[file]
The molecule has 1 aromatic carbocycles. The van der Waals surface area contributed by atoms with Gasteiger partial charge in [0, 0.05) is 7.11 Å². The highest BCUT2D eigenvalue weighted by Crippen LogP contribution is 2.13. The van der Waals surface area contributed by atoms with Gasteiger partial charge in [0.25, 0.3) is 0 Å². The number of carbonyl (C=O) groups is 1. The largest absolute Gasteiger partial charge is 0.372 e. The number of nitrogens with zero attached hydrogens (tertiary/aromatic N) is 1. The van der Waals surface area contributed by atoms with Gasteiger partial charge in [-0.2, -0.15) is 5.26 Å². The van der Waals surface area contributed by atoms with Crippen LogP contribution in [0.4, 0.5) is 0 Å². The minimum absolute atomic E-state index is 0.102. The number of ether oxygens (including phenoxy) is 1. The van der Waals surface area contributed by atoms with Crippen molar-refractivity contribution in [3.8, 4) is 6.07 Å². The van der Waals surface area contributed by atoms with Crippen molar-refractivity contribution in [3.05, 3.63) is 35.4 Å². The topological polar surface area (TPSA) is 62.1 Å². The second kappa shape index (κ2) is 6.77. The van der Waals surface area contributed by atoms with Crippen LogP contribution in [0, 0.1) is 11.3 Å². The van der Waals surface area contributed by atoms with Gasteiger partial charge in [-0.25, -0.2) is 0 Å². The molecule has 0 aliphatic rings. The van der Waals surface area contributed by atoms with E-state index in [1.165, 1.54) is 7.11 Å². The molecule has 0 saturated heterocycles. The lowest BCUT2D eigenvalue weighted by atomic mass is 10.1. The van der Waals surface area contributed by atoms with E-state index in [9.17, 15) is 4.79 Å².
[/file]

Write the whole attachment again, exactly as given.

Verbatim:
The molecule has 1 aromatic carbocycles. The van der Waals surface area contributed by atoms with Gasteiger partial charge in [0, 0.05) is 7.11 Å². The highest BCUT2D eigenvalue weighted by Crippen LogP contribution is 2.13. The van der Waals surface area contributed by atoms with Gasteiger partial charge in [0.25, 0.3) is 0 Å². The number of carbonyl (C=O) groups is 1. The largest absolute Gasteiger partial charge is 0.372 e. The number of nitrogens with zero attached hydrogens (tertiary/aromatic N) is 1. The van der Waals surface area contributed by atoms with Gasteiger partial charge in [-0.2, -0.15) is 5.26 Å². The van der Waals surface area contributed by atoms with Crippen LogP contribution in [0.4, 0.5) is 0 Å². The minimum absolute atomic E-state index is 0.102. The number of ether oxygens (including phenoxy) is 1. The van der Waals surface area contributed by atoms with Crippen molar-refractivity contribution in [3.8, 4) is 6.07 Å². The van der Waals surface area contributed by atoms with Crippen molar-refractivity contribution in [3.05, 3.63) is 35.4 Å². The topological polar surface area (TPSA) is 62.1 Å². The second kappa shape index (κ2) is 6.77. The van der Waals surface area contributed by atoms with Crippen LogP contribution in [0, 0.1) is 11.3 Å². The van der Waals surface area contributed by atoms with Gasteiger partial charge in [-0.25, -0.2) is 0 Å². The molecule has 0 aliphatic rings. The van der Waals surface area contributed by atoms with E-state index in [1.165, 1.54) is 7.11 Å². The molecule has 0 saturated heterocycles. The lowest BCUT2D eigenvalue weighted by atomic mass is 10.1. The van der Waals surface area contributed by atoms with E-state index in [9.17, 15) is 4.79 Å².